NOTE: graphviz provides search implementations, I have created a beginner/toy implementation for demonstration purposes.


  1. Linux – Xubuntu 13.10 – can be made to work for other systems but this is what I am using for this guide.
  2. Python 2.7 – assumed that you got it as part of xubuntu.
  3. virtualenv – could do without but I have used it here.

Example Results

What you can expect at the end – generate a png for each step of the depth first search


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Working through MongoEngine Tutorial

Having reviewed several available options – I decided it would be fun to try MongoEngine with my new Django site.

I will be walking through this tutorial to start with – I will start where I left off with the skeleton site.

Getting Started

The suggested installing it with “$ pip install mongoengine”

(lazybower)rcstats@ubuntu:~/Desktop/lazybower/LazyBower$ pip install mongoengine
Downloading/unpacking mongoengine
 Downloading mongoengine-0.8.4.tar.gz (124kB): 124kB downloaded
 Running egg_info for package mongoengine

 no previously-included directories found matching 'docs/_build'
Requirement already satisfied (use --upgrade to upgrade): pymongo>=2.5 in /home/rcstats/Desktop/lazybower/lib/python2.7/site-packages (from mongoengine)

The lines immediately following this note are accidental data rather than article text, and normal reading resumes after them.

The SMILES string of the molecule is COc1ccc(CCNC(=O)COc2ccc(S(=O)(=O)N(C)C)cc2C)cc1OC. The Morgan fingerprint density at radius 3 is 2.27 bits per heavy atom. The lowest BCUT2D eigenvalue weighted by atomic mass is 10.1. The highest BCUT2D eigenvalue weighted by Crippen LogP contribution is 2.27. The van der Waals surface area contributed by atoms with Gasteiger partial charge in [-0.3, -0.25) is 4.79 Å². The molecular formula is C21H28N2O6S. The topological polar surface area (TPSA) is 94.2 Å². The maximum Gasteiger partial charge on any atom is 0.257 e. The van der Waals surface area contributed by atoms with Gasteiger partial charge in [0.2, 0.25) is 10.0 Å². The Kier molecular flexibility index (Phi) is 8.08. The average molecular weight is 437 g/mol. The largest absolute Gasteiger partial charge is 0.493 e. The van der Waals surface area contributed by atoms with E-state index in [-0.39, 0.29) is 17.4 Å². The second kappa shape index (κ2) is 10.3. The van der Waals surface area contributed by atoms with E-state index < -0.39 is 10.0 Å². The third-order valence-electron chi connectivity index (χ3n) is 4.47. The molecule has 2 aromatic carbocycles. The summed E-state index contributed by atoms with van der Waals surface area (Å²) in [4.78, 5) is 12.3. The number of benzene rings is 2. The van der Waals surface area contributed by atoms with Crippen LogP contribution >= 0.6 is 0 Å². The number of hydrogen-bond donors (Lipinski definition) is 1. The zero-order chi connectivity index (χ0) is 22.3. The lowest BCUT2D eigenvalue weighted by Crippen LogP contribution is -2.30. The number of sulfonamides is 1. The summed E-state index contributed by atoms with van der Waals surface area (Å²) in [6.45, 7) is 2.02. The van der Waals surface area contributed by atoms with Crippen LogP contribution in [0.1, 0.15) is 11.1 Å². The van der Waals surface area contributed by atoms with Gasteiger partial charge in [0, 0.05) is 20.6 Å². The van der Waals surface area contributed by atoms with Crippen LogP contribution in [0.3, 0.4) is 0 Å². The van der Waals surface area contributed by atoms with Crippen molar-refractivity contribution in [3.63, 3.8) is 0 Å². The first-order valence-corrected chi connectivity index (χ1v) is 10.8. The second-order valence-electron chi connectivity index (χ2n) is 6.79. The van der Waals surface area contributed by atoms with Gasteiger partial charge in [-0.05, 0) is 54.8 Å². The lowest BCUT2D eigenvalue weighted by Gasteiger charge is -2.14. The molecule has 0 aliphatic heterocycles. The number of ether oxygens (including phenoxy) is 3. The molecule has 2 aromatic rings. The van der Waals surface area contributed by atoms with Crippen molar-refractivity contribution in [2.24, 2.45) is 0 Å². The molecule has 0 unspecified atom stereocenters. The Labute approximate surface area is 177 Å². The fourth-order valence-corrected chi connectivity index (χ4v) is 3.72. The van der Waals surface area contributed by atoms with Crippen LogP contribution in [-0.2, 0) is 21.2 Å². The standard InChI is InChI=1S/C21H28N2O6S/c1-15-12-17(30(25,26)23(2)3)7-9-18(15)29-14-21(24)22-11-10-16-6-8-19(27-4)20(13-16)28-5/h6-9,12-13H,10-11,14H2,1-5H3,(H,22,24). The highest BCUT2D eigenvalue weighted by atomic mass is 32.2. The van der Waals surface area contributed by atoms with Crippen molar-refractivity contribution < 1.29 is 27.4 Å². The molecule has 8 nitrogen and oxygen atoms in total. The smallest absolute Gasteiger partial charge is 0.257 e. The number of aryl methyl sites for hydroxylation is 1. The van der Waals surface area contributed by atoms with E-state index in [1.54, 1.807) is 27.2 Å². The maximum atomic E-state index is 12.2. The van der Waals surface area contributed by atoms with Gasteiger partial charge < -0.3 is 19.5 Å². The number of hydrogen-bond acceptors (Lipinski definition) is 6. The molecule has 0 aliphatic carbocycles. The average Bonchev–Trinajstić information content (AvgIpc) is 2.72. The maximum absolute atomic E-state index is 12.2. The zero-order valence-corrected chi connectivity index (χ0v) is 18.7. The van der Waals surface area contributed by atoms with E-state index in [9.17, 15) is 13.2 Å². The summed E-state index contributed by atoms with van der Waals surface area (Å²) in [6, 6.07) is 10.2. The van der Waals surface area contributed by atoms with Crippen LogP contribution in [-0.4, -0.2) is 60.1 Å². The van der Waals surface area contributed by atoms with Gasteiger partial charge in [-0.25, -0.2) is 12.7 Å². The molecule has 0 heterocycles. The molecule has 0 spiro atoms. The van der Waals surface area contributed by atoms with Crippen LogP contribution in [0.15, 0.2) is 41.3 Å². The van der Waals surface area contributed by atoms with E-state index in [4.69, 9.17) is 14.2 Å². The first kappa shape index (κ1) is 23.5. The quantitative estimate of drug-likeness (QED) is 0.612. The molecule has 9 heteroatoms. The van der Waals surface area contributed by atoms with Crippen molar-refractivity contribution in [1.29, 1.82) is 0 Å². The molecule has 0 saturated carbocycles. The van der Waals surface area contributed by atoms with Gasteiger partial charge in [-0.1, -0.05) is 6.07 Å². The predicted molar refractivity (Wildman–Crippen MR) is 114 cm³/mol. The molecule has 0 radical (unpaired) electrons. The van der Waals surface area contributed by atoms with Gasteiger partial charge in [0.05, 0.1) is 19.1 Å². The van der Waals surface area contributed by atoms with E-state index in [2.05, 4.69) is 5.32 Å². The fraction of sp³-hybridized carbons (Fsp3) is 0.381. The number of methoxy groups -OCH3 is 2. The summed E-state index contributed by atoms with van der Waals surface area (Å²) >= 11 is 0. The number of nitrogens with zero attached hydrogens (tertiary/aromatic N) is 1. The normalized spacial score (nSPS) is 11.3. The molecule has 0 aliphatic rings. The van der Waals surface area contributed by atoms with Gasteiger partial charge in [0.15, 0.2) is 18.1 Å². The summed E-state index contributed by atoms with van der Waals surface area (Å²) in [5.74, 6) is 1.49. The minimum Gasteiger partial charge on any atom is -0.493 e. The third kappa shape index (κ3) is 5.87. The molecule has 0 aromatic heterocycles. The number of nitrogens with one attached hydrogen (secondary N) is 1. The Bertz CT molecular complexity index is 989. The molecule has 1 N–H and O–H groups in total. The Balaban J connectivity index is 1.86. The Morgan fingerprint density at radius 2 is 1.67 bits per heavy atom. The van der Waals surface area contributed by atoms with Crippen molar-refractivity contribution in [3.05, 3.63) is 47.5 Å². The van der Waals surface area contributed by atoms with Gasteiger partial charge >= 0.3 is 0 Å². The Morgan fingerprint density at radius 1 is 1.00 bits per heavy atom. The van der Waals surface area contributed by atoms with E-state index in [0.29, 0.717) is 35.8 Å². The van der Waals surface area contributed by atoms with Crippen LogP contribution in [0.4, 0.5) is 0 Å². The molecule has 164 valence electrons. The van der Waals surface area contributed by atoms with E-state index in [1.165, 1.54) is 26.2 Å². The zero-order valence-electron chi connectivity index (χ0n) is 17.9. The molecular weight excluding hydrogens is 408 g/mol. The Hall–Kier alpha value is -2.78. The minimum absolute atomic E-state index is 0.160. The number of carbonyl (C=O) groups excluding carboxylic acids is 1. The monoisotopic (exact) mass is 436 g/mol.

Installing collected packages: mongoengine
 Running install for mongoengine

 no previously-included directories found matching 'docs/_build'
Successfully installed mongoengine
Cleaning up...

I then went ahead and added it to the dev requirements (requirements/dev.txt).

python shell_plus
In [1]: from mongoengine import *

In [2]: connect('tumblelog')
Out[2]: MongoClient('localhost', 27017)

Complete the Tutorial

I ran through without incident just pumping the commands suggested in the tutorial into the django ipython shell.

(lazybower)rcstats@ubuntu:~/Desktop/lazybower/LazyBower$ python shell_plus


from mongoengine import *


class User(Document):